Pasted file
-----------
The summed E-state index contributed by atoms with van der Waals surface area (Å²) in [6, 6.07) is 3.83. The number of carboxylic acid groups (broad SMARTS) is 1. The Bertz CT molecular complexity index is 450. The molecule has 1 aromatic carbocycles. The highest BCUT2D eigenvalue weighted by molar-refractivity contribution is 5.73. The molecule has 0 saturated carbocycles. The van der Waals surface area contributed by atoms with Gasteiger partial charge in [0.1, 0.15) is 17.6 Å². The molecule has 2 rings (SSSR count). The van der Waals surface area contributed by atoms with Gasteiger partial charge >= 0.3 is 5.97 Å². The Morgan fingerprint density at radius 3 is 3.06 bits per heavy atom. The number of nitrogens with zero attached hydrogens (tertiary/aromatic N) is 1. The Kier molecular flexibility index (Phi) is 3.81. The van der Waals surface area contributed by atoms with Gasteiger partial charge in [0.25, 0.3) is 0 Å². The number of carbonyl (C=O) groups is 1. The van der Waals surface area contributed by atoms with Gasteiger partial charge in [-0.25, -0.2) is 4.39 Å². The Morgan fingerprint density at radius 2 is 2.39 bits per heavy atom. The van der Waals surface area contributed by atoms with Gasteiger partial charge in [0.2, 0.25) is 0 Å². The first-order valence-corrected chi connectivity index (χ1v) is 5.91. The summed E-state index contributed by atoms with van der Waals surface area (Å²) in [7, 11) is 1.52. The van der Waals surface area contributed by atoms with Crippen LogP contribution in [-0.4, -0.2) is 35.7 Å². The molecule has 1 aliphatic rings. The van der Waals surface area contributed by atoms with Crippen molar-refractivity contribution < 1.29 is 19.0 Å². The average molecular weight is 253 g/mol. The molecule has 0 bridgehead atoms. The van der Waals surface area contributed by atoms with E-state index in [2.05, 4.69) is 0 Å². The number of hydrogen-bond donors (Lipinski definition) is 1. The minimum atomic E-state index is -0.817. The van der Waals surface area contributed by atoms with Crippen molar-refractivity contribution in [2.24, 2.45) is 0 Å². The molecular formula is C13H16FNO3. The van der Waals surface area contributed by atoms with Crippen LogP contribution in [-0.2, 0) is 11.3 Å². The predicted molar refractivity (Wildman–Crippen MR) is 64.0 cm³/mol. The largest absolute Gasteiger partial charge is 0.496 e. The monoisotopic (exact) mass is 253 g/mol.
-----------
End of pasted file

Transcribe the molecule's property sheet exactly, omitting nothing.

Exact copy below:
The summed E-state index contributed by atoms with van der Waals surface area (Å²) in [6, 6.07) is 3.83. The number of carboxylic acid groups (broad SMARTS) is 1. The Bertz CT molecular complexity index is 450. The molecule has 1 aromatic carbocycles. The highest BCUT2D eigenvalue weighted by molar-refractivity contribution is 5.73. The molecule has 0 saturated carbocycles. The van der Waals surface area contributed by atoms with Gasteiger partial charge in [0.1, 0.15) is 17.6 Å². The molecule has 2 rings (SSSR count). The van der Waals surface area contributed by atoms with Gasteiger partial charge >= 0.3 is 5.97 Å². The Morgan fingerprint density at radius 3 is 3.06 bits per heavy atom. The number of nitrogens with zero attached hydrogens (tertiary/aromatic N) is 1. The Kier molecular flexibility index (Phi) is 3.81. The van der Waals surface area contributed by atoms with Gasteiger partial charge in [0.25, 0.3) is 0 Å². The number of carbonyl (C=O) groups is 1. The van der Waals surface area contributed by atoms with Gasteiger partial charge in [-0.25, -0.2) is 4.39 Å². The Morgan fingerprint density at radius 2 is 2.39 bits per heavy atom. The van der Waals surface area contributed by atoms with Gasteiger partial charge in [0.2, 0.25) is 0 Å². The first-order valence-corrected chi connectivity index (χ1v) is 5.91. The summed E-state index contributed by atoms with van der Waals surface area (Å²) in [7, 11) is 1.52. The van der Waals surface area contributed by atoms with Crippen LogP contribution in [-0.4, -0.2) is 35.7 Å². The molecule has 1 aliphatic rings. The van der Waals surface area contributed by atoms with Crippen molar-refractivity contribution < 1.29 is 19.0 Å². The average molecular weight is 253 g/mol. The molecule has 0 bridgehead atoms. The van der Waals surface area contributed by atoms with E-state index in [2.05, 4.69) is 0 Å². The number of hydrogen-bond donors (Lipinski definition) is 1. The minimum atomic E-state index is -0.817. The van der Waals surface area contributed by atoms with Crippen molar-refractivity contribution in [2.24, 2.45) is 0 Å². The molecular formula is C13H16FNO3. The van der Waals surface area contributed by atoms with Crippen LogP contribution in [-0.2, 0) is 11.3 Å². The predicted molar refractivity (Wildman–Crippen MR) is 64.0 cm³/mol. The largest absolute Gasteiger partial charge is 0.496 e. The monoisotopic (exact) mass is 253 g/mol.